For years, the physician practice revenue cycle has exhibited a degree of financial predictability amid constant healthcare industry change. There have been significant challenges, of course, but in the big picture a practice’s financial marching orders have remained consistent: improve the amount and speed of collections while identifying and minimizing payer denials.

The advent of value-based care is transforming the foundations of the physician practice revenue cycle. The arrival of MACRA means that payment from value-based care contracts will contribute a much more significant portion of revenue for provider organizations. It will also create major new financial winners—and losers. Practices that outperform under new models will see payment increase by 19 percent or more, while those that fall behind could suffer up to a 9 percent drop. Meanwhile, practices that participate in alternative payment models (APMs) that include downside risk could be on the hook for reimbursing the Centers for Medicare & Medicaid Services (CMS) for payments that exceed a target price.

This revenue cycle uncertainty falls disproportionately on specialty practices, which are generally newer than primary care practices to the core mandate of value-based payment: assuming holistic accountability for patients throughout an episode of care and across all settings.

To capitalize on the upside presented by emerging payment models, while minimizing or avoiding risk, provider organizations must be ready to transform both clinical and financial processes across their practices. They must implement best practices and invest in the skill sets and tools that are needed to effectively analyze, predict, and collect on revenue.

Building on the Fee-For-Service RCM Infrastructure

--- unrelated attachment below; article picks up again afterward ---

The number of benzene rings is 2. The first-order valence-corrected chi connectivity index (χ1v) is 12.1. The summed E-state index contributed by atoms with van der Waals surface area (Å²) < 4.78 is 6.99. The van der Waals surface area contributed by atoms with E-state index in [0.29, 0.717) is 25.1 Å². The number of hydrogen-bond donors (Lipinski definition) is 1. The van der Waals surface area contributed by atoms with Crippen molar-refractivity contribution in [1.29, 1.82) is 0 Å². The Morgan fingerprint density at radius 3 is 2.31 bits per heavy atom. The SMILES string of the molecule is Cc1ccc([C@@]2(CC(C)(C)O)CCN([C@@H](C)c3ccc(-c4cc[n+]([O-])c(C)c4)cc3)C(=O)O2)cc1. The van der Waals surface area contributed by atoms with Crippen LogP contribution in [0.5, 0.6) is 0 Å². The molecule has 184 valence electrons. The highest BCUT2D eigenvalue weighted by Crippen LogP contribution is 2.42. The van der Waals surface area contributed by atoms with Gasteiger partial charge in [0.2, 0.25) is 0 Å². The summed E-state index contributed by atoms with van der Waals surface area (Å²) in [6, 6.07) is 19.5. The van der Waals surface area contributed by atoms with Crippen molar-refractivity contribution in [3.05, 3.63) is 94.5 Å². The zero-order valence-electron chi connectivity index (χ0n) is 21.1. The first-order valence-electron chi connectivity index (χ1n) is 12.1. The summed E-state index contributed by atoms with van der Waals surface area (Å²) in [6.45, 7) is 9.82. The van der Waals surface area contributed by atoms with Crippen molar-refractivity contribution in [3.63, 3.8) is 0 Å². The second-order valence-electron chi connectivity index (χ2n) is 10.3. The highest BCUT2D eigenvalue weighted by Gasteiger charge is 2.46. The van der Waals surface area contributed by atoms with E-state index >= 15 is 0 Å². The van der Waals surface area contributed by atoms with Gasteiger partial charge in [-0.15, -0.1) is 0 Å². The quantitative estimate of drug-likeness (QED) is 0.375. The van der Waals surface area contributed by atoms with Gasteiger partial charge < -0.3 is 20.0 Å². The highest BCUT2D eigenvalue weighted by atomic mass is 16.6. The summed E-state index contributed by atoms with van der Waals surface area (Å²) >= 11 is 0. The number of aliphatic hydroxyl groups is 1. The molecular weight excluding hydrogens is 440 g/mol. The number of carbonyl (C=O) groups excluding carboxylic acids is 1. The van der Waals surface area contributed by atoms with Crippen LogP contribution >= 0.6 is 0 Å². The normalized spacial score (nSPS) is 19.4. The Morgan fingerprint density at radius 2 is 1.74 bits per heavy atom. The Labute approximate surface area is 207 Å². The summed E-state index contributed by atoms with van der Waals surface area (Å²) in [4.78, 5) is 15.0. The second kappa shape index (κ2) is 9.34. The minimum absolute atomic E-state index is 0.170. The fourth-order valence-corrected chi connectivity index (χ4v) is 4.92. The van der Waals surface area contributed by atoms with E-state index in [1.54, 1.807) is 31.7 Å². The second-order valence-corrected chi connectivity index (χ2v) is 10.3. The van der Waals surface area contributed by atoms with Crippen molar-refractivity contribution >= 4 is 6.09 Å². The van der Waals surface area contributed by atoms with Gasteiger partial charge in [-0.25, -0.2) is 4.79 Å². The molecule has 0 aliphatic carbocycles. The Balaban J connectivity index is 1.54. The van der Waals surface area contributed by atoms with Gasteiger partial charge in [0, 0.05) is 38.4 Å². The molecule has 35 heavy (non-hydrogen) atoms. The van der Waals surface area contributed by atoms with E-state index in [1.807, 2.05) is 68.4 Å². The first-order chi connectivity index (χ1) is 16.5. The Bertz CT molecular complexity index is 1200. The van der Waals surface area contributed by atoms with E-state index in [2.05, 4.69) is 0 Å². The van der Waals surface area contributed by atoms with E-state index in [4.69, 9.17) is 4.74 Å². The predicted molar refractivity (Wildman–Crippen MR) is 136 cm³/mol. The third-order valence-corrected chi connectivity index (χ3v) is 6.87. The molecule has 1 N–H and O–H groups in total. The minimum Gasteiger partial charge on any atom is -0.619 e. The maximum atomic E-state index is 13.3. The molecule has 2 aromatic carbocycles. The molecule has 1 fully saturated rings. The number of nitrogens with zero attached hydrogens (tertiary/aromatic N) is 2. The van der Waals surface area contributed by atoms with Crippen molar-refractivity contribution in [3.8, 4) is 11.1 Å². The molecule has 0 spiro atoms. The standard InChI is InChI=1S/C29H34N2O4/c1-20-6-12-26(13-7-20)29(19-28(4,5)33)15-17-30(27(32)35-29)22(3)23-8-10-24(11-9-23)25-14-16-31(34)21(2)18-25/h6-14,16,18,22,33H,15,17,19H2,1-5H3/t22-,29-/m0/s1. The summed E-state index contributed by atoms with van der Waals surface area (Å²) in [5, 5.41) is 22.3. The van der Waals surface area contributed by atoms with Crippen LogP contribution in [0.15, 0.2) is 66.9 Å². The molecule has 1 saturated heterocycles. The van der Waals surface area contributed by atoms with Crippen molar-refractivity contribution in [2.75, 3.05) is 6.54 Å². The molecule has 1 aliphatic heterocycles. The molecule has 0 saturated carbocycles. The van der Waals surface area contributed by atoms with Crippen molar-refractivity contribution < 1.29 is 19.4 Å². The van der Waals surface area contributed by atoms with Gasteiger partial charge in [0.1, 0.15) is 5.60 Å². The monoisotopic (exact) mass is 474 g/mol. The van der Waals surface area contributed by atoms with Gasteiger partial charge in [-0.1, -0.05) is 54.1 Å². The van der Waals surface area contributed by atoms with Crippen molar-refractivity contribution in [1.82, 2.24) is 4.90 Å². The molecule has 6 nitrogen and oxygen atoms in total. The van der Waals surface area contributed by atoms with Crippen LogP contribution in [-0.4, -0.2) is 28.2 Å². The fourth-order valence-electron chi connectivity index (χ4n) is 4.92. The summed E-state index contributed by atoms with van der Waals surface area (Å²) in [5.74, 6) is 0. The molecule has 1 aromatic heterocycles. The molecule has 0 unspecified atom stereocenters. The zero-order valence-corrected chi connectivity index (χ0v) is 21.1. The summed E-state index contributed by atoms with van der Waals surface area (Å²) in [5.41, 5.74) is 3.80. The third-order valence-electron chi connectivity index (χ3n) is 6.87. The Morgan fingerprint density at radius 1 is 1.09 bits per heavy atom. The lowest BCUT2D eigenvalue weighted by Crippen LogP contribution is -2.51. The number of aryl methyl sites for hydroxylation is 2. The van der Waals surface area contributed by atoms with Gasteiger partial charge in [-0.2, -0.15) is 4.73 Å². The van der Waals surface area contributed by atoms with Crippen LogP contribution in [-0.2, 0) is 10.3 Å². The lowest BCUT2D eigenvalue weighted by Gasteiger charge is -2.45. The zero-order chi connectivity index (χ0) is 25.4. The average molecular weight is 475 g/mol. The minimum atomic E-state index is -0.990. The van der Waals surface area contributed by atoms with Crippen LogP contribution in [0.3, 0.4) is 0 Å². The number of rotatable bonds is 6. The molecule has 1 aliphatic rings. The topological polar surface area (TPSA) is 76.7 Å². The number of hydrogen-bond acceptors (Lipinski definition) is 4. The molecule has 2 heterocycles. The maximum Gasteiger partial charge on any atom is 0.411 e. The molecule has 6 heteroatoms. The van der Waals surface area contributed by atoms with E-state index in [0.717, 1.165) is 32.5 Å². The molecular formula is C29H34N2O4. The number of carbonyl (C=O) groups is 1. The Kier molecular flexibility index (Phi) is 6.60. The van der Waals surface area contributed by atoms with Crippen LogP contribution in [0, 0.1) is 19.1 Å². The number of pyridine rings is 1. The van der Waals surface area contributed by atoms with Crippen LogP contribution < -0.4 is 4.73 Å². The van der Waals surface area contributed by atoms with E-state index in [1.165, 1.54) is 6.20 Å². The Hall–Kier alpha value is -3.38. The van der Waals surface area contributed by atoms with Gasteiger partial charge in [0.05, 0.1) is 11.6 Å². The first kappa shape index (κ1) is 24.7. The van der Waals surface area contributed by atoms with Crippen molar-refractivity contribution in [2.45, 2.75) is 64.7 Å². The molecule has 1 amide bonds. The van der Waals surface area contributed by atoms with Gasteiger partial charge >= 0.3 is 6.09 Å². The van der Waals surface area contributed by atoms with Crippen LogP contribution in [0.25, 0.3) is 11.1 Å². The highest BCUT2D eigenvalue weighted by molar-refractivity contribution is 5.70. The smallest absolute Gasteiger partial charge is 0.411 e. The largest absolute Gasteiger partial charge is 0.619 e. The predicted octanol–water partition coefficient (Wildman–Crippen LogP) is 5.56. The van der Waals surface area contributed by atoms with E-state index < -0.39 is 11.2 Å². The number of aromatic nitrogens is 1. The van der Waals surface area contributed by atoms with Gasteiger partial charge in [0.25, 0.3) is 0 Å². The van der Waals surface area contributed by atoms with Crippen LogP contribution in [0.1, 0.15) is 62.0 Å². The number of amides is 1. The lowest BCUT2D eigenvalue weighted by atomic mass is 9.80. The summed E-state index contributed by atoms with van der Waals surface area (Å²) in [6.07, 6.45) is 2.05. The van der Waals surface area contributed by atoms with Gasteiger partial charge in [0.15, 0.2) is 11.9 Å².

Adapting to risk-based payment models represents a major change for providers, but the good news for many organizations is that existing fee-for-service (FFS) revenue cycle management (RCM) infrastructures and skills will remain a critical part of their financial foundation. However, RCM will have to emerge from the back office and take on a much more strategic role as it builds new capabilities and processes to support value-based care.

The traditional focus on submitting clean, accurate claims up front, then following through to ensure appropriate payment quickly, is no longer sufficient. In addition to accurately forecasting and optimizing FFS revenue streams, teams must now expand their revenue cycle purview to encompass and drive accurate revenue projection and risk management across value-based care activities. In this way, RCM becomes the first step, not the last, in maximizing financial performance.

As with FFS RCM, accurately determining how much revenue will result from value-based sources requires anticipating that some percentage of potential revenue will not come in because of either internal error or inaccurate payment. Because value-based contracts are relatively new, both providers and payers have a lot of details to work out around compliance, measurement, reporting, and payment expectations. These challenges are complicated by the fact that value-based payments are affected far more than are FFS payments by the subtle details of clinical encounters across multidisciplinary teams of providers in every possible care setting.

Consider the example of the Oncology Care Model (OCM), which has been designated as an advanced APM in MACRA. Oncology practices participating in this model assume accountability for entire episodes of cancer care. They drive sustained improvements in quality and cost, enabled by CMS payments of $160 per patient per month, and receive a share of any savings that are generated. Yet some practices are experiencing revenue shortfalls because they struggle to correctly identify all qualifying episodes.